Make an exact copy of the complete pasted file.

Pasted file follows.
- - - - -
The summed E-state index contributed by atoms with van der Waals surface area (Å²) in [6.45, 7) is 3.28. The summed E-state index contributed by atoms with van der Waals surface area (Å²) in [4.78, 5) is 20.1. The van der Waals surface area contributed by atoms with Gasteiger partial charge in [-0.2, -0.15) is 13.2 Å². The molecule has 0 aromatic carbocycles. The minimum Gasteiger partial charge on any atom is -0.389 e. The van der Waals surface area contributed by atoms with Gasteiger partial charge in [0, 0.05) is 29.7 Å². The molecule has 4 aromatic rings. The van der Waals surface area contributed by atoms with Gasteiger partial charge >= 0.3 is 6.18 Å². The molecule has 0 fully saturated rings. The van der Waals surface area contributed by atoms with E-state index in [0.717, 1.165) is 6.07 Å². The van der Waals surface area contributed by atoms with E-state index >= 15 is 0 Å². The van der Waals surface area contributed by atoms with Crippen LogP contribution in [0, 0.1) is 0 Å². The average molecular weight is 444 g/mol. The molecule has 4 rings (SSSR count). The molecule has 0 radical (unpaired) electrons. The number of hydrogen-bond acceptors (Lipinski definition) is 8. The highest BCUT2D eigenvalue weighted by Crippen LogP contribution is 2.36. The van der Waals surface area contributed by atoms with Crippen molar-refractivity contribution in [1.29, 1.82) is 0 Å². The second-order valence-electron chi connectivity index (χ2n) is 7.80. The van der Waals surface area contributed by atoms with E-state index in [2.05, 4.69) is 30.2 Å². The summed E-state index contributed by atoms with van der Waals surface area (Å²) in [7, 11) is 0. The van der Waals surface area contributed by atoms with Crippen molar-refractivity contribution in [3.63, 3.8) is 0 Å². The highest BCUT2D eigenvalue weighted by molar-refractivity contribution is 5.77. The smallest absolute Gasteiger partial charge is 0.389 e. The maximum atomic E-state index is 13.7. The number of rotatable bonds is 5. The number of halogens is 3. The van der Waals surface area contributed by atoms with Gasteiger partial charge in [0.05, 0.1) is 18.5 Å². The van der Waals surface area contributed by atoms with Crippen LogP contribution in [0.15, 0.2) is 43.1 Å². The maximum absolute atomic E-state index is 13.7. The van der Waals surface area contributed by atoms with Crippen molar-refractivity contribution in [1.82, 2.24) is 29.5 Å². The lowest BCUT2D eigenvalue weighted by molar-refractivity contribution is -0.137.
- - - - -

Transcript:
The summed E-state index contributed by atoms with van der Waals surface area (Å²) in [6.45, 7) is 3.28. The summed E-state index contributed by atoms with van der Waals surface area (Å²) in [4.78, 5) is 20.1. The van der Waals surface area contributed by atoms with Gasteiger partial charge in [-0.2, -0.15) is 13.2 Å². The molecule has 0 aromatic carbocycles. The minimum Gasteiger partial charge on any atom is -0.389 e. The van der Waals surface area contributed by atoms with Gasteiger partial charge in [0, 0.05) is 29.7 Å². The molecule has 4 aromatic rings. The van der Waals surface area contributed by atoms with Gasteiger partial charge >= 0.3 is 6.18 Å². The molecule has 0 fully saturated rings. The van der Waals surface area contributed by atoms with E-state index in [0.717, 1.165) is 6.07 Å². The van der Waals surface area contributed by atoms with E-state index >= 15 is 0 Å². The van der Waals surface area contributed by atoms with Crippen LogP contribution in [0, 0.1) is 0 Å². The average molecular weight is 444 g/mol. The molecule has 4 rings (SSSR count). The molecule has 0 radical (unpaired) electrons. The number of hydrogen-bond acceptors (Lipinski definition) is 8. The highest BCUT2D eigenvalue weighted by Crippen LogP contribution is 2.36. The van der Waals surface area contributed by atoms with Crippen molar-refractivity contribution in [1.29, 1.82) is 0 Å². The second-order valence-electron chi connectivity index (χ2n) is 7.80. The van der Waals surface area contributed by atoms with E-state index in [2.05, 4.69) is 30.2 Å². The summed E-state index contributed by atoms with van der Waals surface area (Å²) in [7, 11) is 0. The van der Waals surface area contributed by atoms with Crippen molar-refractivity contribution in [3.63, 3.8) is 0 Å². The highest BCUT2D eigenvalue weighted by molar-refractivity contribution is 5.77. The smallest absolute Gasteiger partial charge is 0.389 e. The maximum atomic E-state index is 13.7. The number of rotatable bonds is 5. The number of halogens is 3. The van der Waals surface area contributed by atoms with Gasteiger partial charge in [0.05, 0.1) is 18.5 Å². The van der Waals surface area contributed by atoms with Crippen LogP contribution in [0.15, 0.2) is 43.1 Å². The maximum absolute atomic E-state index is 13.7. The van der Waals surface area contributed by atoms with Crippen molar-refractivity contribution in [1.82, 2.24) is 29.5 Å². The lowest BCUT2D eigenvalue weighted by molar-refractivity contribution is -0.137.